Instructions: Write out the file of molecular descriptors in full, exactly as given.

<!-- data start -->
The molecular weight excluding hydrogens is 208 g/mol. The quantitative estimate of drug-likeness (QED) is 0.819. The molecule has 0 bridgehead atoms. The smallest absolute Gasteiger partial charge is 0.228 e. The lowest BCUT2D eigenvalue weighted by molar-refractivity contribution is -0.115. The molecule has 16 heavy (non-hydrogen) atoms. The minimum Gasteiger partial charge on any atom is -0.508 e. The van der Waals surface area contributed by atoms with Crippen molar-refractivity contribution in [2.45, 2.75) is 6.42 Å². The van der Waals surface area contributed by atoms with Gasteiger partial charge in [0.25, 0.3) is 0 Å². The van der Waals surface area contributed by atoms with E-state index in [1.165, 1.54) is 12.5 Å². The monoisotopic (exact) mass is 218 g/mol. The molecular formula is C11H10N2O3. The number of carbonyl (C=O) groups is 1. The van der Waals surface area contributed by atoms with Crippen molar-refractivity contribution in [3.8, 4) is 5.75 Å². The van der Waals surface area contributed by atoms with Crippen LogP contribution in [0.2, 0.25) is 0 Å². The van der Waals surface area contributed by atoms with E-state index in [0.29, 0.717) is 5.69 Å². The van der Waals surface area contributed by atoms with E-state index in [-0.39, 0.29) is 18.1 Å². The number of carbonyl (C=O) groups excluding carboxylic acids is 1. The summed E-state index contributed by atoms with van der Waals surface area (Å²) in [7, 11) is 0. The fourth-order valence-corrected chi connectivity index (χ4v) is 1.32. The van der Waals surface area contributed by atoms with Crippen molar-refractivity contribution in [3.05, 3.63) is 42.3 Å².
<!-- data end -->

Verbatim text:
The molecular weight excluding hydrogens is 208 g/mol. The quantitative estimate of drug-likeness (QED) is 0.819. The molecule has 0 bridgehead atoms. The smallest absolute Gasteiger partial charge is 0.228 e. The lowest BCUT2D eigenvalue weighted by molar-refractivity contribution is -0.115. The molecule has 16 heavy (non-hydrogen) atoms. The minimum Gasteiger partial charge on any atom is -0.508 e. The van der Waals surface area contributed by atoms with Crippen molar-refractivity contribution in [2.45, 2.75) is 6.42 Å². The van der Waals surface area contributed by atoms with Gasteiger partial charge in [0.25, 0.3) is 0 Å². The van der Waals surface area contributed by atoms with E-state index in [1.165, 1.54) is 12.5 Å². The monoisotopic (exact) mass is 218 g/mol. The molecular formula is C11H10N2O3. The number of carbonyl (C=O) groups is 1. The van der Waals surface area contributed by atoms with Crippen molar-refractivity contribution in [3.8, 4) is 5.75 Å². The van der Waals surface area contributed by atoms with Crippen LogP contribution in [0.2, 0.25) is 0 Å². The van der Waals surface area contributed by atoms with E-state index in [0.29, 0.717) is 5.69 Å². The van der Waals surface area contributed by atoms with E-state index in [-0.39, 0.29) is 18.1 Å². The number of carbonyl (C=O) groups excluding carboxylic acids is 1. The summed E-state index contributed by atoms with van der Waals surface area (Å²) in [7, 11) is 0. The fourth-order valence-corrected chi connectivity index (χ4v) is 1.32. The van der Waals surface area contributed by atoms with Crippen molar-refractivity contribution in [3.05, 3.63) is 42.3 Å².